On December 19, 2013, the US Patent & Trademark Office published two mildly interesting patent applications from Apple. The first covers a likely future upgrade to iOS Maps involving a quick and easy interactive menu to find maps of interest be they for transit, tourists or shopping. The second patent filing relates to a heads-up scrolling methodology that will allow users to easily scroll through multiple data records in a database.
On December 05, 2013, the US Patent & Trademark Office published a patent application from Apple that reveals a new smart dock with voice recognition and activation. The voice recognition system is illustrated in a device such as an alarm clock though technically it could be an Apple TV or other future device. The user will be able to place a phone call, play a tune, send a message or create a calendar entry by just speaking it aloud and the docked iDevice will respond due to its "listening mode." In other words, Siri may be coming to a future iDevice dock.
On October 24, 2013, the US Patent & Trademark Office published a patent application from Apple that reveals their intent to advance digital gifting on iTunes. The new system will provide gift givers with multiple new ways of personalizing their gifts by using video messaging and the ability to send their gifts through various social media sites.
On September 26, 2013, the US Patent & Trademark Office published a patent application from Apple that reveals a new iBook autographing system and more specifically to techniques and systems for embedding autographs in electronic books.Book signing is the affixing of a signature to the title page or flyleaf of a book by its author. A book signing is an event, usually at a bookstore or library where an author sits and signs books for a period. Book signing is popular because an author's signature increases the value of books for collectors. The author may add a short message to the reader, called a dedication, to each book, which may be personalized with the recipient's name upon request. Book signings provide more than a just a chance to obtain signatures. Authors and bookstores are benefited by the fact that many copies of the book being promoted are sold. Signings also increase public goodwill and allow authors to connect with their fans. For fans, signings give them a chance to see and meet a favorite author and ask them questions. In order for this process to have value in the digital world, Apple has invented this new advanced autographing system.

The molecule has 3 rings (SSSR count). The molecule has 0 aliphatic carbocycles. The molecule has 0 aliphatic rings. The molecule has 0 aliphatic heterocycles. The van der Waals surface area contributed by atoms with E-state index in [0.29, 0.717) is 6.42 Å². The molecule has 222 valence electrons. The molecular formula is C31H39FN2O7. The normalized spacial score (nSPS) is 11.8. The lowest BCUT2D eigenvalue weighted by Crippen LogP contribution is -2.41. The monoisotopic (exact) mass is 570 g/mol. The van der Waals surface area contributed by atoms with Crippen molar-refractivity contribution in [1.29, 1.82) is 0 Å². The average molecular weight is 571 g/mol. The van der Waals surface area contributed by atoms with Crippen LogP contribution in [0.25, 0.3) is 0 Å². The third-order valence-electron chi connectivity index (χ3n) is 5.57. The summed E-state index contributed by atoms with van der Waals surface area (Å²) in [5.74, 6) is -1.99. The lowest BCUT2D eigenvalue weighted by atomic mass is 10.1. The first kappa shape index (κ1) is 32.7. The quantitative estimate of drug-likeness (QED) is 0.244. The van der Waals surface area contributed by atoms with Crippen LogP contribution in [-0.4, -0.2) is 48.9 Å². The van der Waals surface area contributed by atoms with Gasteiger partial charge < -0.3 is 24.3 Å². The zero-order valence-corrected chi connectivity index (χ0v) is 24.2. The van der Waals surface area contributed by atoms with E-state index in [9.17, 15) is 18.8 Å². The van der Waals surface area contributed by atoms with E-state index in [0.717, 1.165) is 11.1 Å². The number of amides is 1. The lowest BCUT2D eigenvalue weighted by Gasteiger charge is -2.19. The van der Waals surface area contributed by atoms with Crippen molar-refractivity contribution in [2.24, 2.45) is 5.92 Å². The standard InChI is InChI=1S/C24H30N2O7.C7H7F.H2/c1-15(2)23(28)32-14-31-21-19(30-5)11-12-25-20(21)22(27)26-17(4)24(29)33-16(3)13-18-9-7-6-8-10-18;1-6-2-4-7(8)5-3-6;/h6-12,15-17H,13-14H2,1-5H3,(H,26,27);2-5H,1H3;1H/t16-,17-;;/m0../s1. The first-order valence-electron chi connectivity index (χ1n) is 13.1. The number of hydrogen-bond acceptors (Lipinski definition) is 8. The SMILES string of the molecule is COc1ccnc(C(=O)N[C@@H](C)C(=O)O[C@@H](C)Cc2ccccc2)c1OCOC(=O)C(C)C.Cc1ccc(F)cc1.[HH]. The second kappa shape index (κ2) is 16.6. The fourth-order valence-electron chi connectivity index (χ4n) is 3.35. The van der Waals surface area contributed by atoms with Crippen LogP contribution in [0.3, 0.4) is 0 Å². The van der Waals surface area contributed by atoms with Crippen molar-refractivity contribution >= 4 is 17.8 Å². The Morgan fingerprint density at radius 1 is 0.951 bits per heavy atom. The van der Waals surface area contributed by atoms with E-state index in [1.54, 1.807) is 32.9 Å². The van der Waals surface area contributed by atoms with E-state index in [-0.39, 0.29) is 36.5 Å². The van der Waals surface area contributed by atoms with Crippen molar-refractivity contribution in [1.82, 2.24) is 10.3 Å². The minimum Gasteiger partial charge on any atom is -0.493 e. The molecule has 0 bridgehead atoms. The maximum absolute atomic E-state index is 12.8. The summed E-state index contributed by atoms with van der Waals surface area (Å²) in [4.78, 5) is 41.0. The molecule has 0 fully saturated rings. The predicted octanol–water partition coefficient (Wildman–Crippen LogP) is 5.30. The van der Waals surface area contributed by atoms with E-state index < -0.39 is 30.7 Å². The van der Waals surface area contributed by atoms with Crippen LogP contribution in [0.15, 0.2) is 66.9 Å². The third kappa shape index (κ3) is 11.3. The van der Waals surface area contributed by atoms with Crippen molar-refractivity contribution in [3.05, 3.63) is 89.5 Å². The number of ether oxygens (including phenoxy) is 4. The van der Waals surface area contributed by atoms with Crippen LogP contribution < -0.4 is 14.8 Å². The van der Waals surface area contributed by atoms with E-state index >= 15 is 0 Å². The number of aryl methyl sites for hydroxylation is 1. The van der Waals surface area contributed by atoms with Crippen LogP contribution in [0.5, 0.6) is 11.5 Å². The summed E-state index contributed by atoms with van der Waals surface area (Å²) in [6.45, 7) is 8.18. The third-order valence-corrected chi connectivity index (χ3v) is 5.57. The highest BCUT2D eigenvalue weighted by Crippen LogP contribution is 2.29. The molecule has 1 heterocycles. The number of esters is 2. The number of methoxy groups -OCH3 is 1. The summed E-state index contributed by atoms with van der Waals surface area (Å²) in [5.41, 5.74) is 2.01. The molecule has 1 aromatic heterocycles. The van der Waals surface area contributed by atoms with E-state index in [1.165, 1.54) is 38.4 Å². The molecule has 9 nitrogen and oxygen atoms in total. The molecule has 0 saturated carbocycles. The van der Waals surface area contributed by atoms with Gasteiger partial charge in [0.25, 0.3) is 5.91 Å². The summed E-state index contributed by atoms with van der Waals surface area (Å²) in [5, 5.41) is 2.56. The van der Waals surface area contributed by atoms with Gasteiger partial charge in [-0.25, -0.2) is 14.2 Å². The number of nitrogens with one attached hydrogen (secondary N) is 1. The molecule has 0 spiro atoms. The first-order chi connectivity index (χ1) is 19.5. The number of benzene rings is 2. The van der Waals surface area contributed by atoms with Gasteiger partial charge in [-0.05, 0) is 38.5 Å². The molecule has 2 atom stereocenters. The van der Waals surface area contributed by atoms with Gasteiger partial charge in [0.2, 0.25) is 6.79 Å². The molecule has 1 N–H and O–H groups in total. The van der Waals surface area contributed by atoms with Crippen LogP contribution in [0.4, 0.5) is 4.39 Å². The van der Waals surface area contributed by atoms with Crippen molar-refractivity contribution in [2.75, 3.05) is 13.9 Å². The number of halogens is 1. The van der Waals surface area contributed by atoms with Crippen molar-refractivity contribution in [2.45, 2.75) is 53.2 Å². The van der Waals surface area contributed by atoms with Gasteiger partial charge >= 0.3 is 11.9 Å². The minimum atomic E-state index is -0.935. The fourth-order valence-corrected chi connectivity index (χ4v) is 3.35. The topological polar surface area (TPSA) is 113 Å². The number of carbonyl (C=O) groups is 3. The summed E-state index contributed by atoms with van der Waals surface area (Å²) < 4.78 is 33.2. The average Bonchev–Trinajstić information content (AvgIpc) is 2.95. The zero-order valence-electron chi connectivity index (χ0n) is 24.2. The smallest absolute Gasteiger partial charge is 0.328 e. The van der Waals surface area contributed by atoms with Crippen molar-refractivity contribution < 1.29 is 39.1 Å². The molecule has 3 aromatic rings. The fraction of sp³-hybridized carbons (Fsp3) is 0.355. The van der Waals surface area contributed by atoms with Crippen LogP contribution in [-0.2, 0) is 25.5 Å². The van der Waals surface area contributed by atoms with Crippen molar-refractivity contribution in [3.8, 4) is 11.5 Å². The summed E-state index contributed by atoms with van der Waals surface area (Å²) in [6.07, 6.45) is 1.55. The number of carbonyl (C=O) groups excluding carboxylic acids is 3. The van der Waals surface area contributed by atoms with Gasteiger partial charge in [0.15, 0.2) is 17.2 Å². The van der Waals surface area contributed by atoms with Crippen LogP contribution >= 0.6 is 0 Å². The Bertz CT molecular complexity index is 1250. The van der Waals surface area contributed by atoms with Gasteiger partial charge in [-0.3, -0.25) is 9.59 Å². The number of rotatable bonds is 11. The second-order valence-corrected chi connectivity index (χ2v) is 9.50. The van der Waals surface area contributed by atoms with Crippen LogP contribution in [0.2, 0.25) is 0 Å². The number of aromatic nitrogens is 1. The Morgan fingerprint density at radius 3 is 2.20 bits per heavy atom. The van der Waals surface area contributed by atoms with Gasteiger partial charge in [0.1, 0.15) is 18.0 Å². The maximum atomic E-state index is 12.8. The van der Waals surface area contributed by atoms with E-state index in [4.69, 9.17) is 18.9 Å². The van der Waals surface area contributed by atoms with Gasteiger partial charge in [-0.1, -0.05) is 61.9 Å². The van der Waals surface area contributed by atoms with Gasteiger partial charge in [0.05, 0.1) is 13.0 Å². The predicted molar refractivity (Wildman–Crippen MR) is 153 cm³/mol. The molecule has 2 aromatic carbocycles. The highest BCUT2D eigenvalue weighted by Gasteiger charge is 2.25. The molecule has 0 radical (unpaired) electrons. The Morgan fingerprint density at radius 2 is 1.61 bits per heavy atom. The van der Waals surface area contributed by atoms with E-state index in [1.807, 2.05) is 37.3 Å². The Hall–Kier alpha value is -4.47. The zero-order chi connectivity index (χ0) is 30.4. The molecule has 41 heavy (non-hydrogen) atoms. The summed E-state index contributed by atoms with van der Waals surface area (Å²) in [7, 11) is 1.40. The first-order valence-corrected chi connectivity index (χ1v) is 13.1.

A new European Filing by Apple published yesterday reveals an update to the iOS "Notes" app. Not being overly familiar with the Notes application makes it difficult to assess the full extent of the upgrades that could be coming to Notes in the future. However, one option appears to illustrate a text-to-text conversion option which would be great for translations. For those wanting to further investigate the finer points of this patent could do so here. One of the current features of the "Notes" app is a "Speak" menu option which isn't a "standard" feature on Notes. Average iDevice owners would never know that this option even exists. Intuitive it isn't. Our report walks you through the steps that will turn on this feature if you'd like that option available to you in the future, whether you're disabled or not.